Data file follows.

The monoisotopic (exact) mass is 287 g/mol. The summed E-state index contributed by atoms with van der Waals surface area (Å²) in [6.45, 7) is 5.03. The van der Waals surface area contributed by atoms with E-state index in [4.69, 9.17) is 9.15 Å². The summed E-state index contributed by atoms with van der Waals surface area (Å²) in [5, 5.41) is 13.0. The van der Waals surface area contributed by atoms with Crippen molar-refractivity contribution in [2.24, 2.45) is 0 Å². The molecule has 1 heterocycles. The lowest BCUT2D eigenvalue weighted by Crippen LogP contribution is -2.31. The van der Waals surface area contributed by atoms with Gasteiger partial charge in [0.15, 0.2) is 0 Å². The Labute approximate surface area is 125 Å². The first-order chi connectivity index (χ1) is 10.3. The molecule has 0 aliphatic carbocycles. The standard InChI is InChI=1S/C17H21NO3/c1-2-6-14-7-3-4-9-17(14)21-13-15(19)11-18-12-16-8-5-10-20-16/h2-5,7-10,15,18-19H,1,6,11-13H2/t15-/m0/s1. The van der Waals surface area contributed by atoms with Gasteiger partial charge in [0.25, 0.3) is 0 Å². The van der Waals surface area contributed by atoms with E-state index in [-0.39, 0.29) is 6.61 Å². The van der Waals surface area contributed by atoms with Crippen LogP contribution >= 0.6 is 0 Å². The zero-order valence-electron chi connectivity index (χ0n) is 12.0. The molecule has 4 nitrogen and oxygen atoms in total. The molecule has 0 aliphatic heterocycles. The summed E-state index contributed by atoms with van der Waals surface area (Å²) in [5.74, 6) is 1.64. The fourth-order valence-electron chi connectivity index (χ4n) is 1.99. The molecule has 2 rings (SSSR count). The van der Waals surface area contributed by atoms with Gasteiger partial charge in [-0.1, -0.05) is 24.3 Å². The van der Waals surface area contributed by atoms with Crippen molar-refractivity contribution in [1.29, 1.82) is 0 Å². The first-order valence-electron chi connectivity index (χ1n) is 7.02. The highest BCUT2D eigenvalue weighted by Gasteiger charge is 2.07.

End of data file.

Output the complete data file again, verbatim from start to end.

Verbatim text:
The monoisotopic (exact) mass is 287 g/mol. The summed E-state index contributed by atoms with van der Waals surface area (Å²) in [6.45, 7) is 5.03. The van der Waals surface area contributed by atoms with E-state index in [4.69, 9.17) is 9.15 Å². The summed E-state index contributed by atoms with van der Waals surface area (Å²) in [5, 5.41) is 13.0. The van der Waals surface area contributed by atoms with Crippen molar-refractivity contribution in [2.24, 2.45) is 0 Å². The molecule has 1 heterocycles. The lowest BCUT2D eigenvalue weighted by Crippen LogP contribution is -2.31. The van der Waals surface area contributed by atoms with Gasteiger partial charge in [0.15, 0.2) is 0 Å². The Labute approximate surface area is 125 Å². The first-order chi connectivity index (χ1) is 10.3. The molecule has 0 aliphatic carbocycles. The standard InChI is InChI=1S/C17H21NO3/c1-2-6-14-7-3-4-9-17(14)21-13-15(19)11-18-12-16-8-5-10-20-16/h2-5,7-10,15,18-19H,1,6,11-13H2/t15-/m0/s1. The van der Waals surface area contributed by atoms with Gasteiger partial charge in [0.25, 0.3) is 0 Å². The van der Waals surface area contributed by atoms with E-state index in [-0.39, 0.29) is 6.61 Å². The van der Waals surface area contributed by atoms with Crippen LogP contribution >= 0.6 is 0 Å². The zero-order valence-electron chi connectivity index (χ0n) is 12.0. The molecule has 4 nitrogen and oxygen atoms in total. The molecule has 0 aliphatic heterocycles. The summed E-state index contributed by atoms with van der Waals surface area (Å²) in [5.74, 6) is 1.64. The fourth-order valence-electron chi connectivity index (χ4n) is 1.99. The molecule has 2 rings (SSSR count). The van der Waals surface area contributed by atoms with Gasteiger partial charge in [-0.1, -0.05) is 24.3 Å². The van der Waals surface area contributed by atoms with Crippen molar-refractivity contribution in [1.29, 1.82) is 0 Å². The first-order valence-electron chi connectivity index (χ1n) is 7.02. The highest BCUT2D eigenvalue weighted by Gasteiger charge is 2.07.